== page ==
- Winfield, PD; Heine, S
- The stereotype of Zen Buddhism as a primarily minimalistic or even immaterial meditative tradition persists in the Euro-American cultural imagination. By contrast, this volume calls attention to the vast range of “stuff” in Zen by highlighting the material abundance and iconic range of the Sōtō, Rinzai, and Ōbaku sects in Japan. Chapters on beads, bowls, buildings, staffs, statues, rags, robes, and even retail commodities in America all shed new light on overlooked items of lay and monastic practice in both historical and contemporary perspectives. Nine authors from the cognate fields of art history and religious studies as well as the history of material culture analyze these “Zen matters” in all four senses of the phrase: the interdisciplinary study of Zen matters (objects and images) ultimately speaks to larger Zen matters (ideas, ideals) that matter (in the predicate sense) to both male and female practitioners, often because such matters (economic considerations) help to ensure the cultural and institutional survival of the tradition. Zen and Material Culture expands the study of Zen Buddhism, art history, and Japanese material/visual culture by examining the objects and images of everyday Zen practice, not just its texts, institutions, or elite masterpieces. As a result, this volume is aimed at multiple audiences whose interests lie at the intersection of Zen art, architecture, history, ritual, tea ceremony, women’s studies, and the fine line between Buddhist materiality and materialism.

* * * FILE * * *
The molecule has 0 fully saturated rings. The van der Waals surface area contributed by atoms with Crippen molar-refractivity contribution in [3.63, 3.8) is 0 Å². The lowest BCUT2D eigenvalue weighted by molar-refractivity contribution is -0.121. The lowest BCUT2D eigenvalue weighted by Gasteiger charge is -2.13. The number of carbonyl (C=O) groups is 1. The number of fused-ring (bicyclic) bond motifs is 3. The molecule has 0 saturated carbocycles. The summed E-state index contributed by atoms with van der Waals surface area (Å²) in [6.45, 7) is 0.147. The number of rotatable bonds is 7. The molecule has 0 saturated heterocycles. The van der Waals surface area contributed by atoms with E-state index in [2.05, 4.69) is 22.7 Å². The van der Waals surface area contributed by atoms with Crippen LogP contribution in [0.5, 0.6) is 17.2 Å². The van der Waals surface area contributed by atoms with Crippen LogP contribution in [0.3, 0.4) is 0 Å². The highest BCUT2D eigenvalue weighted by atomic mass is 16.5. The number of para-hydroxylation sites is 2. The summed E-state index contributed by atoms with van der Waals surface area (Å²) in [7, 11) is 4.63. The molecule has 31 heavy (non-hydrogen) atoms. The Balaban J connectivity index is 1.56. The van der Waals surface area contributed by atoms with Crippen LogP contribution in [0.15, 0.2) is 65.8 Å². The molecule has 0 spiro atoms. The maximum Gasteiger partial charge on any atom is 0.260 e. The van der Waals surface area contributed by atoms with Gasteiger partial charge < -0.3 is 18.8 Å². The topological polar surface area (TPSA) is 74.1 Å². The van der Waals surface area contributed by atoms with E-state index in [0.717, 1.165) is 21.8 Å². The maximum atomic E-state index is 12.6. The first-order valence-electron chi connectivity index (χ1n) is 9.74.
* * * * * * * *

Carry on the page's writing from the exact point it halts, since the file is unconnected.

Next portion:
- January 1, 2017
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